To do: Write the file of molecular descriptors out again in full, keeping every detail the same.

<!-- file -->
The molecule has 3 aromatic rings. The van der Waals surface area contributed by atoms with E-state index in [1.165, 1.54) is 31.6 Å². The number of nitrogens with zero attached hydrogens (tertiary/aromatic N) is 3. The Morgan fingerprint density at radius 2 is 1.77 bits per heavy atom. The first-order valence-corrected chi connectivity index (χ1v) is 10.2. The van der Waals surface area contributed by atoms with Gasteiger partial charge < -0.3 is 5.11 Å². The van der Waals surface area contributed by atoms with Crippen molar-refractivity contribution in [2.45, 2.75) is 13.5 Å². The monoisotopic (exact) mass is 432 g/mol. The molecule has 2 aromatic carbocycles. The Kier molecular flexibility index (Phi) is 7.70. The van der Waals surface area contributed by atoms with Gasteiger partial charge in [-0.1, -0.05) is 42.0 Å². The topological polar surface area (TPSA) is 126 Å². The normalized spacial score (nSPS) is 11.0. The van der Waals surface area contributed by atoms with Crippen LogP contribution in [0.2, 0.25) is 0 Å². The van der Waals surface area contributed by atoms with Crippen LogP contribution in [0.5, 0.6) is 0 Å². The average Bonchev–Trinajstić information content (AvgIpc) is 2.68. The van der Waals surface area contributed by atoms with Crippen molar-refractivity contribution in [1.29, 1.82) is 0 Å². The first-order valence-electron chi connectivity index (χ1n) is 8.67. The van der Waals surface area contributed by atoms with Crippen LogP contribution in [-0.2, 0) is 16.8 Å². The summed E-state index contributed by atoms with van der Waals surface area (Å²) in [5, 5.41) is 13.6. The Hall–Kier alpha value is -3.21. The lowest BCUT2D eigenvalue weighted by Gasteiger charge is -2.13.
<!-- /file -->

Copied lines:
The molecule has 3 aromatic rings. The van der Waals surface area contributed by atoms with E-state index in [1.165, 1.54) is 31.6 Å². The number of nitrogens with zero attached hydrogens (tertiary/aromatic N) is 3. The Morgan fingerprint density at radius 2 is 1.77 bits per heavy atom. The first-order valence-corrected chi connectivity index (χ1v) is 10.2. The van der Waals surface area contributed by atoms with Gasteiger partial charge < -0.3 is 5.11 Å². The van der Waals surface area contributed by atoms with Crippen molar-refractivity contribution in [2.45, 2.75) is 13.5 Å². The monoisotopic (exact) mass is 432 g/mol. The molecule has 2 aromatic carbocycles. The Kier molecular flexibility index (Phi) is 7.70. The van der Waals surface area contributed by atoms with Gasteiger partial charge in [-0.1, -0.05) is 42.0 Å². The topological polar surface area (TPSA) is 126 Å². The normalized spacial score (nSPS) is 11.0. The van der Waals surface area contributed by atoms with Crippen LogP contribution in [0.2, 0.25) is 0 Å². The van der Waals surface area contributed by atoms with Crippen LogP contribution in [0.5, 0.6) is 0 Å². The average Bonchev–Trinajstić information content (AvgIpc) is 2.68. The van der Waals surface area contributed by atoms with Crippen molar-refractivity contribution in [1.29, 1.82) is 0 Å². The first-order valence-electron chi connectivity index (χ1n) is 8.67. The van der Waals surface area contributed by atoms with Crippen LogP contribution in [-0.2, 0) is 16.8 Å². The summed E-state index contributed by atoms with van der Waals surface area (Å²) in [5, 5.41) is 13.6. The Hall–Kier alpha value is -3.21. The lowest BCUT2D eigenvalue weighted by Gasteiger charge is -2.13.